With little fanfare, most aspects of the U.S. energy system seem to have settled into a fairly stable, predictable pattern. To my mind, we have reached an "energy plateau" likely to persist for maybe a decade or more into the future.
Energy is not now high on the radar screen of the general public, so there is little public pressure for significant change in the U.S. energy system. (Electric utility deregulation, which is government-driven, I discuss below.) The low level of public interest reflects the availability of abundant, reliable, and low-cost energy supplies. In addition, the general public feels that the environment is in fairly good condition in most places, so energy-related environmental concerns have abated significantly. All in all, the U.S. public seems generally happy with its energy system and has focused its attention on much more pressing issues.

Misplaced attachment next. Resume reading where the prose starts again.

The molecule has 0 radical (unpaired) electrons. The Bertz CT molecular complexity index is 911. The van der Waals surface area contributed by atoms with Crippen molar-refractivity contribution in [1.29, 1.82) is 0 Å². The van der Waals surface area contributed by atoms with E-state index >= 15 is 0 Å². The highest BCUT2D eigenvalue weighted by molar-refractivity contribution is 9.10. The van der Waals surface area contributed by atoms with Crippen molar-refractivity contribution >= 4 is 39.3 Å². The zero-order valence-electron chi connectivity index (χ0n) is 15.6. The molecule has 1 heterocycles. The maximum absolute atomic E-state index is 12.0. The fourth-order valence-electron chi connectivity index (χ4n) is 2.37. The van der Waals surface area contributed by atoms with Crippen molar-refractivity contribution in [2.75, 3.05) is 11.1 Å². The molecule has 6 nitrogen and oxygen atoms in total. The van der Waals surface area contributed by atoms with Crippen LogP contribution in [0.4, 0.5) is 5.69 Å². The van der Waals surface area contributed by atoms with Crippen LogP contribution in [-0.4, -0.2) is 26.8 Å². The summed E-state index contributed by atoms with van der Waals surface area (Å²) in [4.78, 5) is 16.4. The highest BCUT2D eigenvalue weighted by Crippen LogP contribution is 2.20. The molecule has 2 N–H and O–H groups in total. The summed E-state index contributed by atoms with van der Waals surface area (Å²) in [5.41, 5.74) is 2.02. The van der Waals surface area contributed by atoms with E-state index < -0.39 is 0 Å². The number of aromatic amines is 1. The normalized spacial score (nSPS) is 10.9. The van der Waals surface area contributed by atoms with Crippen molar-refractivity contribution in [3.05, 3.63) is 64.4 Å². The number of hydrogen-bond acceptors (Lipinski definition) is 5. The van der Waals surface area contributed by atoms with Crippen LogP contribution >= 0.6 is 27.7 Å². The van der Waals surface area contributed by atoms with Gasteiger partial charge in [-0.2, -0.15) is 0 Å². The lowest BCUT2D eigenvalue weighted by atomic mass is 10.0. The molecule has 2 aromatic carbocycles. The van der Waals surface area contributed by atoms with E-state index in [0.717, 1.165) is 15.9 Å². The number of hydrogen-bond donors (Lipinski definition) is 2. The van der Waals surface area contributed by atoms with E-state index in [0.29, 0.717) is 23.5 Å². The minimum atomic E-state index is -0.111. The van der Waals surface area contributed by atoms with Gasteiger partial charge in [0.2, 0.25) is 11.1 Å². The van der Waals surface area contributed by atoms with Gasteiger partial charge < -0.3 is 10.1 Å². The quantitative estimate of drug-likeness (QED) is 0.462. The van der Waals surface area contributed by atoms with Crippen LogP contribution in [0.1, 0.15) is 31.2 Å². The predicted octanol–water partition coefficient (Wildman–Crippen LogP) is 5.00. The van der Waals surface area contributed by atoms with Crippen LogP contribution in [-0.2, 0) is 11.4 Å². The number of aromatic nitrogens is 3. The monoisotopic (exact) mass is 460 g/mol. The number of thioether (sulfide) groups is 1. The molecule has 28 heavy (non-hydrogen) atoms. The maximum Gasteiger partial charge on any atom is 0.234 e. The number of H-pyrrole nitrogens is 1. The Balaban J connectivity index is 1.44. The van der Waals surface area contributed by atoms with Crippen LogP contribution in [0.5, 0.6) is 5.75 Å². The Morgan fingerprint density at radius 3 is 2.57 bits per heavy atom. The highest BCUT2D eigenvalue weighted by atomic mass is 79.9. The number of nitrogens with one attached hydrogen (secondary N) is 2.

Fuels: Expect Current Trends to Hold
Oil. The world oil resource base is widely believed to be large and adequate for many more decades of increasing global demand. Prices are low because a competitive industry has been doing its job well and OPEC has been relatively well behaved (em trends that show every indication of continuing for quite some time.
On the downside, oil production in the United States is declining. Imports have passed the 50-percent level and will certainly continue to increase. Imports drain high levels of capital from the United States, forcing further expansion of U.S. exports to maintain a reasonable economic balance. However, since this issue does not excite the public or policymakers, these trends will likely continue.